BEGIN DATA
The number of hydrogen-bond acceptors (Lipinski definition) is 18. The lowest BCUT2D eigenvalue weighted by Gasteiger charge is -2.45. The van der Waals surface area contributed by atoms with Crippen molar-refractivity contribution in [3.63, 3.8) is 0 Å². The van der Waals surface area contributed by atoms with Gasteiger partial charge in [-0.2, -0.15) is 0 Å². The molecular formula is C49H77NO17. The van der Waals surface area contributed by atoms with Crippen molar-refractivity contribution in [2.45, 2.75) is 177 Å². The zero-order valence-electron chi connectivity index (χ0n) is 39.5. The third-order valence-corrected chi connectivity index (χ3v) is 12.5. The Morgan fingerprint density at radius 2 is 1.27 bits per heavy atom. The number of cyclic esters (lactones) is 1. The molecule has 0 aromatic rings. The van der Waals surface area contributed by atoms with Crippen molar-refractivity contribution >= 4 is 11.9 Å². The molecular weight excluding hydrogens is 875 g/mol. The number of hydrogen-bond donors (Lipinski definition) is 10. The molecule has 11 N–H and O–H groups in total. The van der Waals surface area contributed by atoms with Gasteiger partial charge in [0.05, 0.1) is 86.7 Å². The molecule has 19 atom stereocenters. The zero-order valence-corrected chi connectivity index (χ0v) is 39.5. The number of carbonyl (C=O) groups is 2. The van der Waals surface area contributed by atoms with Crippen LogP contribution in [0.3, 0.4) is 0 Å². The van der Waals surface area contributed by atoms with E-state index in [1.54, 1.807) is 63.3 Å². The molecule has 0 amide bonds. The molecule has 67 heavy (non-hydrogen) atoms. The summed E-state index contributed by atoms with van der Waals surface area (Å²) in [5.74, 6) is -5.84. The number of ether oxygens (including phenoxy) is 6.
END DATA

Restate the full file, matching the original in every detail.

The number of hydrogen-bond acceptors (Lipinski definition) is 18. The lowest BCUT2D eigenvalue weighted by Gasteiger charge is -2.45. The van der Waals surface area contributed by atoms with Crippen molar-refractivity contribution in [3.63, 3.8) is 0 Å². The van der Waals surface area contributed by atoms with Gasteiger partial charge in [-0.2, -0.15) is 0 Å². The molecular formula is C49H77NO17. The van der Waals surface area contributed by atoms with Crippen molar-refractivity contribution in [2.45, 2.75) is 177 Å². The zero-order valence-electron chi connectivity index (χ0n) is 39.5. The third-order valence-corrected chi connectivity index (χ3v) is 12.5. The Morgan fingerprint density at radius 2 is 1.27 bits per heavy atom. The number of cyclic esters (lactones) is 1. The molecule has 0 aromatic rings. The van der Waals surface area contributed by atoms with Crippen molar-refractivity contribution >= 4 is 11.9 Å². The molecular weight excluding hydrogens is 875 g/mol. The number of hydrogen-bond donors (Lipinski definition) is 10. The molecule has 11 N–H and O–H groups in total. The van der Waals surface area contributed by atoms with Gasteiger partial charge in [0.05, 0.1) is 86.7 Å². The molecule has 19 atom stereocenters. The zero-order valence-corrected chi connectivity index (χ0v) is 39.5. The number of carbonyl (C=O) groups is 2. The van der Waals surface area contributed by atoms with Crippen LogP contribution in [0.3, 0.4) is 0 Å². The van der Waals surface area contributed by atoms with E-state index in [1.54, 1.807) is 63.3 Å². The molecule has 0 amide bonds. The molecule has 67 heavy (non-hydrogen) atoms. The summed E-state index contributed by atoms with van der Waals surface area (Å²) in [5.74, 6) is -5.84. The number of ether oxygens (including phenoxy) is 6.